Yes. Let me give you, Satya, one metric that I saw today that really is really very encouraging, and that is the number -- this is a market that I will get the number. The name of the marketing -- they're projecting the number of cell phones sold in the fourth quarter, this quarter, that music enabled will be 90 million actual handsets that are music enabled, and let me remind you they're enabled through Flash memory. Because if you don't have 5 megabyte minimum, you don't really have music, and the number from next year that they're projecting is that fully 51% of all handsets, that is 550 million handsets will be music enabled, enabled either through embedded Flash which something like the iNAND or the mDOC from M-Systems or through mobile cards, so even this quarter 90 million units compared to, -- 8.7 million iPods sold in the third quarter. This is a 10 X large number, and this is why we're so excited about that. And as far as your question about retail and OEM, it’s still early for retail, but it is growing, and I expect it will become a substantial portion eventually I would say within the next eighteen months or so could well become the dominant part of the sales. It sure feels like I could tell you like the heady days of the digital camera market when that really started moving from just a bundle to very strong retail after-market sales, and I would say that for the fourth quarter we are scrambling -- we're really scrambling to meet the demand particularly for microSD, mostly for backend assembly and test capacity, mostly assembly capacity.

Satya Chillara - Pacific Growth Equities

Okay, Great.

Eli Harari

So the signs are very positive for -- in that regard for Q4 and for next year.

Satya Chillara - Pacific Growth Equities

Great. Thank you.

Operator

We'll take our next question from Paul Coster with J.P. Morgan.

Paul Coster - J.P. Morgan

Yeah, good afternoon. I have a couple of quick questions. Eli, as you look at the downward sloping cost curve for the NAND industry in aggregate, how smooth is it now and if there are going to be any sort of step function reductions, when will they takes place and for what reasons?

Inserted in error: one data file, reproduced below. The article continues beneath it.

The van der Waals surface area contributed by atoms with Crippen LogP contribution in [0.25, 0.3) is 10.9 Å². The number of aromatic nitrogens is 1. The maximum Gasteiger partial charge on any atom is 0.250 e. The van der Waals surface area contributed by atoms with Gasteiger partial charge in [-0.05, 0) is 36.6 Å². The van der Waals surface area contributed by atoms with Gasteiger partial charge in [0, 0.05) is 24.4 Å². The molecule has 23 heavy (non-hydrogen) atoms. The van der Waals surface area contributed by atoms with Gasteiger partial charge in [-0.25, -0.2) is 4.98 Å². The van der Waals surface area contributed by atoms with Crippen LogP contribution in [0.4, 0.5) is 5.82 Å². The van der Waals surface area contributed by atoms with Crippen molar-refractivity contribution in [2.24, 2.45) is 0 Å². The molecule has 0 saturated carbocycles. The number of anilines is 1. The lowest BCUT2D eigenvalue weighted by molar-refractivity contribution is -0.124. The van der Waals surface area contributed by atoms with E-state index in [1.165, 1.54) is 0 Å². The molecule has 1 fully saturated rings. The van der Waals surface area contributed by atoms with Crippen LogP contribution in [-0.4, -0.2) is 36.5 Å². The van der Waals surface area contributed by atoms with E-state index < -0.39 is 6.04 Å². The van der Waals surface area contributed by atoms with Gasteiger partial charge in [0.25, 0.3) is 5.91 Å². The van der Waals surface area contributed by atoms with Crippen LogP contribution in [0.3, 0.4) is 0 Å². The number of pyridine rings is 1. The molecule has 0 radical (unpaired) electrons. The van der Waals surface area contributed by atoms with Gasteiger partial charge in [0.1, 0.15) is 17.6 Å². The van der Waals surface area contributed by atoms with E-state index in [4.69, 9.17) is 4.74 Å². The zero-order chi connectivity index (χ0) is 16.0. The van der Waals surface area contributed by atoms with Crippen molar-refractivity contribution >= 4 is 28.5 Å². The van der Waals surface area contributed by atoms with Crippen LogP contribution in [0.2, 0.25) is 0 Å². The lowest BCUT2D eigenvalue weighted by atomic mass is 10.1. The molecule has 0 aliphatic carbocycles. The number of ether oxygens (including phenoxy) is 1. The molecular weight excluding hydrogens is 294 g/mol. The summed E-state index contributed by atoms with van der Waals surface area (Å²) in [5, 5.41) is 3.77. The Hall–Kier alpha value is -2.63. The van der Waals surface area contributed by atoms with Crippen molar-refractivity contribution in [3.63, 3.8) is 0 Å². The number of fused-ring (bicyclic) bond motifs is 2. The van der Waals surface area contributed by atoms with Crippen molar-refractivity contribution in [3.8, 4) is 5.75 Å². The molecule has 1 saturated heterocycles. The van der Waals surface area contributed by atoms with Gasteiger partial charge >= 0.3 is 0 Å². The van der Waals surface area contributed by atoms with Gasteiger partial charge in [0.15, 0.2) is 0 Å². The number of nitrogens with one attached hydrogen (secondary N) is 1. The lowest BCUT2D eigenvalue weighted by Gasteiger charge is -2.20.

Eli Harari

Good question, Paul. The industry -- these price reductions that we saw over this past several quarters clearly have been faster than anybody would expect including myself, ourselves, and are beginning to -- I believe are not sustainable as I said before until frankly the next major cost reduction has got to come with the next generation technology, and that technology applied at MLC which we've said is around middle of next year, so to the extent that there is aggressive price reductions in the first half of the year, they will -- it become more difficult to bring the cost down until the next generation comes in. We've said that we are -- we expect to start production of the 56 nanometer in the first quarter next year, but the full positive impact will start showing up until the significantly lower cost hopefully that is we don't know the yield of costs in the third quarter of next year. We think that our cost structure is as good as anybody out there. Samsung has said that they planned to introduce the 51 nanometer technology I think in the second quarter next year. So unless you are operating at that node it’s going to be very difficult for other competitors to drive pricing down from where they are today, but as we know, sometimes prices are not driven by cost but rather by other considerations.

Paul Coster - J.P. Morgan

Okay, my second question really relates to the channel fill that's happening at the moment. Sounds like you're going from approximately 200,000 outlets to considerably more over the next year or so. As that channel fills out, what kind of product is going into it?

Eli Harari

Maybe Sanjay can comment. Sanjay just came back from India. We have a major effort in new geographies -- go ahead.

Sanjay Mehrotra

Basically our retail sales organization is very much focused on increasing the store fronts globally and yes we are around 200,000 now and over longer term over the next three to four years time frame we expect to increase that dramatically toward our goal of about 400,000 stores or so, and basically through the detailed handheld and through all those stores we plan to sell our full lineup of products, the mobile cards, the imaging cards as well as USB flashlight and the complete line of products.

Paul Coster - J.P. Morgan

Can you say anything about the margin of that product lineup? Is it going to align with the corporate average or will it be lower?

Sanjay Mehrotra

You know, we certainly expect the margin to align with corporate targets that we have for the gross margins even as we expand in other regions. We are very much focused on cost reductions and cost reductions achieved through technology transitions as well as manufacturing efficiencies, so we would expect the overall gross margin alignment to remain similar to what we have experienced in the past.

Paul Coster - J.P. Morgan

Okay. Thank you.

Operator

We'll take our next question from Daniel Amir with WR Hambrecht.